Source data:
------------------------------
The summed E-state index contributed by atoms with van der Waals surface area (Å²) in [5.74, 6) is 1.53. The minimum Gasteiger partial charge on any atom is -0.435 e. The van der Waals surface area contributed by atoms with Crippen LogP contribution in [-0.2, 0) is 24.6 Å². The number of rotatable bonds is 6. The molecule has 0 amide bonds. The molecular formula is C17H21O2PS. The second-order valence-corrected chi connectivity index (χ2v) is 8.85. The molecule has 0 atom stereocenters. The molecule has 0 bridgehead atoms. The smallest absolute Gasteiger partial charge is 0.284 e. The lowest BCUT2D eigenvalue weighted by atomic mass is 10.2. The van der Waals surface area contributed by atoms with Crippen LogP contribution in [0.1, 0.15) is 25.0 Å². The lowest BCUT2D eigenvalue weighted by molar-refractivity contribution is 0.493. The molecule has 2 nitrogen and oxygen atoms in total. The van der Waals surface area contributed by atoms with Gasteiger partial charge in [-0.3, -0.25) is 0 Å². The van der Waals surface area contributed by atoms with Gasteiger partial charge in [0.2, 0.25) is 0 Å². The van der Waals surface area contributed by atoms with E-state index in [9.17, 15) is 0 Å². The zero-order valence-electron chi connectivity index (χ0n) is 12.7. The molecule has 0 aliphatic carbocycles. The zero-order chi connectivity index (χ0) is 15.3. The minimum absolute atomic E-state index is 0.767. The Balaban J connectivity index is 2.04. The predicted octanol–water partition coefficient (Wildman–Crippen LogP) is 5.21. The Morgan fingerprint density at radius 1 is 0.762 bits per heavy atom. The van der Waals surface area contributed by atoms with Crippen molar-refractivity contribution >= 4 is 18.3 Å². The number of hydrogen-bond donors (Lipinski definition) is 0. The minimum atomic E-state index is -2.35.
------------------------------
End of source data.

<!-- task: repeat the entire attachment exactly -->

The summed E-state index contributed by atoms with van der Waals surface area (Å²) in [5.74, 6) is 1.53. The minimum Gasteiger partial charge on any atom is -0.435 e. The van der Waals surface area contributed by atoms with Crippen LogP contribution in [-0.2, 0) is 24.6 Å². The number of rotatable bonds is 6. The molecule has 0 amide bonds. The molecular formula is C17H21O2PS. The second-order valence-corrected chi connectivity index (χ2v) is 8.85. The molecule has 0 atom stereocenters. The molecule has 0 bridgehead atoms. The smallest absolute Gasteiger partial charge is 0.284 e. The lowest BCUT2D eigenvalue weighted by atomic mass is 10.2. The van der Waals surface area contributed by atoms with Crippen LogP contribution in [0.1, 0.15) is 25.0 Å². The lowest BCUT2D eigenvalue weighted by molar-refractivity contribution is 0.493. The molecule has 2 nitrogen and oxygen atoms in total. The van der Waals surface area contributed by atoms with Gasteiger partial charge in [-0.3, -0.25) is 0 Å². The van der Waals surface area contributed by atoms with Gasteiger partial charge in [0.2, 0.25) is 0 Å². The van der Waals surface area contributed by atoms with E-state index in [9.17, 15) is 0 Å². The zero-order valence-electron chi connectivity index (χ0n) is 12.7. The molecule has 0 aliphatic carbocycles. The zero-order chi connectivity index (χ0) is 15.3. The minimum absolute atomic E-state index is 0.767. The Balaban J connectivity index is 2.04. The predicted octanol–water partition coefficient (Wildman–Crippen LogP) is 5.21. The Morgan fingerprint density at radius 1 is 0.762 bits per heavy atom. The van der Waals surface area contributed by atoms with Crippen molar-refractivity contribution >= 4 is 18.3 Å². The number of hydrogen-bond donors (Lipinski definition) is 0. The minimum atomic E-state index is -2.35.